San Mateo county has not allowed 'combustible' wood shakes to be installed east of 280 since 1984. With the average useful life of 20-25 years, they have been most likely replaced with Class A non-combustible/fire resistant wood shakes, so the 5-10% combustible wood shakes is most likely an overstatment.

Ignition resistance slate? The would be great in volcano country.


 +   Like this comment
Posted by Dave Boyce
Almanac staff writer
on Jan 29, 2014 at 11:07 am

Dave Boyce is a registered user.

If what Will says is accurate, it's likely that such a rule would affect properties on unincorporated land only. The county's jurisdiction has limits. Such a rule may well not apply to incorporated communities such as Woodside and Portola Valley.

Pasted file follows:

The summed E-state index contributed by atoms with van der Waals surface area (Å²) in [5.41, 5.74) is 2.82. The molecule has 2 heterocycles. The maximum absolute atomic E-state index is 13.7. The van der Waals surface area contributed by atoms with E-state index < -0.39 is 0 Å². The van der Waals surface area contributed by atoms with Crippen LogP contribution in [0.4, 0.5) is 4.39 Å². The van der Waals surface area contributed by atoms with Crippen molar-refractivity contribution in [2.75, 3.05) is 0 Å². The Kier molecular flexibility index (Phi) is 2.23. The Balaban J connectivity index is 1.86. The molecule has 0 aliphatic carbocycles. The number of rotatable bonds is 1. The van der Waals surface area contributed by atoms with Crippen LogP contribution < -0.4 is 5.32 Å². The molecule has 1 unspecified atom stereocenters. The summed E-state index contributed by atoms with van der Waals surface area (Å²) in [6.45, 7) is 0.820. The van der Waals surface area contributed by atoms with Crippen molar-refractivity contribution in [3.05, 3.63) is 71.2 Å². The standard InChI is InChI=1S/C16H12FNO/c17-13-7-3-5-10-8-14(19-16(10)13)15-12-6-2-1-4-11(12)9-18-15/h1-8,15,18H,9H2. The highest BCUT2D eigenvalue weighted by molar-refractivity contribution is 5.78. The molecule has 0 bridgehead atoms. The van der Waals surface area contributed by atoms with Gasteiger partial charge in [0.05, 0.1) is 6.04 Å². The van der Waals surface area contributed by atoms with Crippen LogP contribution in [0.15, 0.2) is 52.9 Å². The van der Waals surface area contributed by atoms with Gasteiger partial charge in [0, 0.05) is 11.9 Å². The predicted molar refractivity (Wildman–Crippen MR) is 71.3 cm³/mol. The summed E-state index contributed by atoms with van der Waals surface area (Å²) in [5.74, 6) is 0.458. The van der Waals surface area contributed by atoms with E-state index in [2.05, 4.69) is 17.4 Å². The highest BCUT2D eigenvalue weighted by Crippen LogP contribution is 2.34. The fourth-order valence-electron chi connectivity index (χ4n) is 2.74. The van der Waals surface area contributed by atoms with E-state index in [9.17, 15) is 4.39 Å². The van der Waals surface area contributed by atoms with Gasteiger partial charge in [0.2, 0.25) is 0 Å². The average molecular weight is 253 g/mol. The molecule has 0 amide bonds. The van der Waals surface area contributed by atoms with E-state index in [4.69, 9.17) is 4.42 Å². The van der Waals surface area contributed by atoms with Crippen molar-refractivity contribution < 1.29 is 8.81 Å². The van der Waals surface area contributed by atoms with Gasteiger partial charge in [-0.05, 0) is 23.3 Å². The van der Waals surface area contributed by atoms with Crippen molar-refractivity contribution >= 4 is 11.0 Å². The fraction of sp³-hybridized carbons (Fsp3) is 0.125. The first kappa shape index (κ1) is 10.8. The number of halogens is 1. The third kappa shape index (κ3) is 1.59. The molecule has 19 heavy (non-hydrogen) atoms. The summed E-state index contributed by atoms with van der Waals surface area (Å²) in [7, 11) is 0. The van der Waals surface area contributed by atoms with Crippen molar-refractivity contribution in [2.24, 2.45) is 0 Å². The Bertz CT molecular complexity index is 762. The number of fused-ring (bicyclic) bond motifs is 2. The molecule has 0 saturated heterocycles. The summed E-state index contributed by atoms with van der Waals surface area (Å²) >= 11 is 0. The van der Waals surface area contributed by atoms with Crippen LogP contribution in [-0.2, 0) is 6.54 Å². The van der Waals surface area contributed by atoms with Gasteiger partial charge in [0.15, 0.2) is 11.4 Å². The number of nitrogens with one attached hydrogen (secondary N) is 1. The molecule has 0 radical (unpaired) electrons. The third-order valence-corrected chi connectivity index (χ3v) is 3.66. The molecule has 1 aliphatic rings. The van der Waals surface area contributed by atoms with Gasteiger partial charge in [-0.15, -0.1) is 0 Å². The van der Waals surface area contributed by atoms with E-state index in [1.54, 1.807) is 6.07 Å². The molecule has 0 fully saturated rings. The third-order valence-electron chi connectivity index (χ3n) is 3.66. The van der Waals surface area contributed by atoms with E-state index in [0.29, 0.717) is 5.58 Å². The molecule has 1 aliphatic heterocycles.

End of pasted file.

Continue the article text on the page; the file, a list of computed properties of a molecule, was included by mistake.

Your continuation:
+   Like this comment
Posted by Bob
a resident of Woodside: Woodside Heights
on Jan 29, 2014 at 1:45 pm

I know when we replaced our wood shake roof 2 years ago in Woodside that if we did wood shake it had to be fire resistant treated and we would have needed another layer of fire resistant material under the shake as well (can't remember what that was called). After looking into it we went with what our contractor called "architectural" shingles, asphalt but about as thick as wood shake and put on in the same pattern so our roof's appearance didn't change much. The cost was roughly similar between the two materials.

I certainly didn't want a wood roof, treated or not, from both a longevity and a fire safety point of view, but if it's only 5-10% of homes max, and most new construction or major remodels aren't using wood anyway (that's what I see in my neighborhood anyway), maybe this just isn't a big problem.

I do have a problem seeing the arguments in favor of treated wood shake, though. Aesthetics, I suppose?